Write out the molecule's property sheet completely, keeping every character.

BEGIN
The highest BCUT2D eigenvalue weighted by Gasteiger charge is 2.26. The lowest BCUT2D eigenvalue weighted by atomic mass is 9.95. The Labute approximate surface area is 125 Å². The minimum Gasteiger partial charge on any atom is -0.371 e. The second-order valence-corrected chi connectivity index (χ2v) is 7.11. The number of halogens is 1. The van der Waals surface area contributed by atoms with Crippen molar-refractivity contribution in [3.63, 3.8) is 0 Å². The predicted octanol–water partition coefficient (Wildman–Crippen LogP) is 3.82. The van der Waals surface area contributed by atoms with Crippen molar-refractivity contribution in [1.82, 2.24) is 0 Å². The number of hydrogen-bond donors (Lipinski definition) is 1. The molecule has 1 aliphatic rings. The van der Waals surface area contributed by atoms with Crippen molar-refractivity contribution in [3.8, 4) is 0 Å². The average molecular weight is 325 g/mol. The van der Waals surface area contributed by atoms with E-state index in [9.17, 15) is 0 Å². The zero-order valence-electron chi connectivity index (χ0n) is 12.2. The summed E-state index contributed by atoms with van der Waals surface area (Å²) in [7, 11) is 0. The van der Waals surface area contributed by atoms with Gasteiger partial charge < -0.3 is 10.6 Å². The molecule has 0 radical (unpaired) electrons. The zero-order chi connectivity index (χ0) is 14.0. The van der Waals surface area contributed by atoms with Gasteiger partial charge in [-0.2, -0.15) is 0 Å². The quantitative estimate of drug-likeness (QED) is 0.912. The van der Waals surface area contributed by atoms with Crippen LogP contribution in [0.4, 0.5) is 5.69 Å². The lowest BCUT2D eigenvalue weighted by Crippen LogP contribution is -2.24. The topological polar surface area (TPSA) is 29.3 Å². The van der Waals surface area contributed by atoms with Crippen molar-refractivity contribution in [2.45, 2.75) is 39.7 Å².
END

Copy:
The highest BCUT2D eigenvalue weighted by Gasteiger charge is 2.26. The lowest BCUT2D eigenvalue weighted by atomic mass is 9.95. The Labute approximate surface area is 125 Å². The minimum Gasteiger partial charge on any atom is -0.371 e. The second-order valence-corrected chi connectivity index (χ2v) is 7.11. The number of halogens is 1. The van der Waals surface area contributed by atoms with Crippen molar-refractivity contribution in [3.63, 3.8) is 0 Å². The predicted octanol–water partition coefficient (Wildman–Crippen LogP) is 3.82. The van der Waals surface area contributed by atoms with Crippen molar-refractivity contribution in [1.82, 2.24) is 0 Å². The number of hydrogen-bond donors (Lipinski definition) is 1. The molecule has 1 aliphatic rings. The van der Waals surface area contributed by atoms with Crippen molar-refractivity contribution in [3.8, 4) is 0 Å². The average molecular weight is 325 g/mol. The van der Waals surface area contributed by atoms with E-state index in [9.17, 15) is 0 Å². The zero-order valence-electron chi connectivity index (χ0n) is 12.2. The summed E-state index contributed by atoms with van der Waals surface area (Å²) in [7, 11) is 0. The van der Waals surface area contributed by atoms with Gasteiger partial charge < -0.3 is 10.6 Å². The molecule has 0 radical (unpaired) electrons. The zero-order chi connectivity index (χ0) is 14.0. The van der Waals surface area contributed by atoms with Gasteiger partial charge in [-0.2, -0.15) is 0 Å². The quantitative estimate of drug-likeness (QED) is 0.912. The van der Waals surface area contributed by atoms with Crippen LogP contribution in [0.4, 0.5) is 5.69 Å². The lowest BCUT2D eigenvalue weighted by Crippen LogP contribution is -2.24. The topological polar surface area (TPSA) is 29.3 Å². The van der Waals surface area contributed by atoms with Crippen molar-refractivity contribution in [2.45, 2.75) is 39.7 Å².